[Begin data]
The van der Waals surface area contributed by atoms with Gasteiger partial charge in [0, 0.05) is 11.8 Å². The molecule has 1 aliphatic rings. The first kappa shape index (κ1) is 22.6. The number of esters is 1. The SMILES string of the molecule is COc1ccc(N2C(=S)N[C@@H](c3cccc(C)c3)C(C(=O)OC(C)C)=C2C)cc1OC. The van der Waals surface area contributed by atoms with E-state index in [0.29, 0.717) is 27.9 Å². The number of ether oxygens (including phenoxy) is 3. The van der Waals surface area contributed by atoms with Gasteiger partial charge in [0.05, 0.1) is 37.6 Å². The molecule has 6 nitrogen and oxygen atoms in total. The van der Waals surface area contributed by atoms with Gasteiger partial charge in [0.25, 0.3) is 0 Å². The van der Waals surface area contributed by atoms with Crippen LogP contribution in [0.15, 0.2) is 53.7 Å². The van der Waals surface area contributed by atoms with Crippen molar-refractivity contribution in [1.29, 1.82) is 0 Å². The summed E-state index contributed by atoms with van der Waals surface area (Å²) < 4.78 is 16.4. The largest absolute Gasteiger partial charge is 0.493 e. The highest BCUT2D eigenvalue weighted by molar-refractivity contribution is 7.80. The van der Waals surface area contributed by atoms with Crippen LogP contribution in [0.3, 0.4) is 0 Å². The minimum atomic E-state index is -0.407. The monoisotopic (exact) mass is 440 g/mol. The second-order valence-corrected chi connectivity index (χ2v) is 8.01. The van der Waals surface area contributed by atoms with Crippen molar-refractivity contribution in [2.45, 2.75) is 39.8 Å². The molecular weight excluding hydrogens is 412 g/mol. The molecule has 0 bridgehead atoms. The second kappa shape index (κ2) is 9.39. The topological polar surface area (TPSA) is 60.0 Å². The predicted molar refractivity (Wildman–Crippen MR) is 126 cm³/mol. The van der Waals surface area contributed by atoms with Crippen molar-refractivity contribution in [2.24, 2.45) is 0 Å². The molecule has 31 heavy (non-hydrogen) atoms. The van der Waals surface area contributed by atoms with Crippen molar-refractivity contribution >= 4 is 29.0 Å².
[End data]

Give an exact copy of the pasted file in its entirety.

The van der Waals surface area contributed by atoms with Gasteiger partial charge in [0, 0.05) is 11.8 Å². The molecule has 1 aliphatic rings. The first kappa shape index (κ1) is 22.6. The number of esters is 1. The SMILES string of the molecule is COc1ccc(N2C(=S)N[C@@H](c3cccc(C)c3)C(C(=O)OC(C)C)=C2C)cc1OC. The van der Waals surface area contributed by atoms with E-state index in [0.29, 0.717) is 27.9 Å². The number of ether oxygens (including phenoxy) is 3. The van der Waals surface area contributed by atoms with Gasteiger partial charge in [0.05, 0.1) is 37.6 Å². The molecule has 6 nitrogen and oxygen atoms in total. The van der Waals surface area contributed by atoms with Gasteiger partial charge in [0.25, 0.3) is 0 Å². The van der Waals surface area contributed by atoms with Crippen LogP contribution in [0.15, 0.2) is 53.7 Å². The van der Waals surface area contributed by atoms with Crippen molar-refractivity contribution in [1.29, 1.82) is 0 Å². The summed E-state index contributed by atoms with van der Waals surface area (Å²) < 4.78 is 16.4. The largest absolute Gasteiger partial charge is 0.493 e. The highest BCUT2D eigenvalue weighted by molar-refractivity contribution is 7.80. The van der Waals surface area contributed by atoms with Crippen LogP contribution in [0.3, 0.4) is 0 Å². The minimum atomic E-state index is -0.407. The monoisotopic (exact) mass is 440 g/mol. The second-order valence-corrected chi connectivity index (χ2v) is 8.01. The van der Waals surface area contributed by atoms with Crippen molar-refractivity contribution in [2.45, 2.75) is 39.8 Å². The molecular weight excluding hydrogens is 412 g/mol. The molecule has 0 bridgehead atoms. The second kappa shape index (κ2) is 9.39. The topological polar surface area (TPSA) is 60.0 Å². The predicted molar refractivity (Wildman–Crippen MR) is 126 cm³/mol. The van der Waals surface area contributed by atoms with Crippen molar-refractivity contribution in [2.24, 2.45) is 0 Å². The molecule has 31 heavy (non-hydrogen) atoms. The van der Waals surface area contributed by atoms with Crippen molar-refractivity contribution >= 4 is 29.0 Å².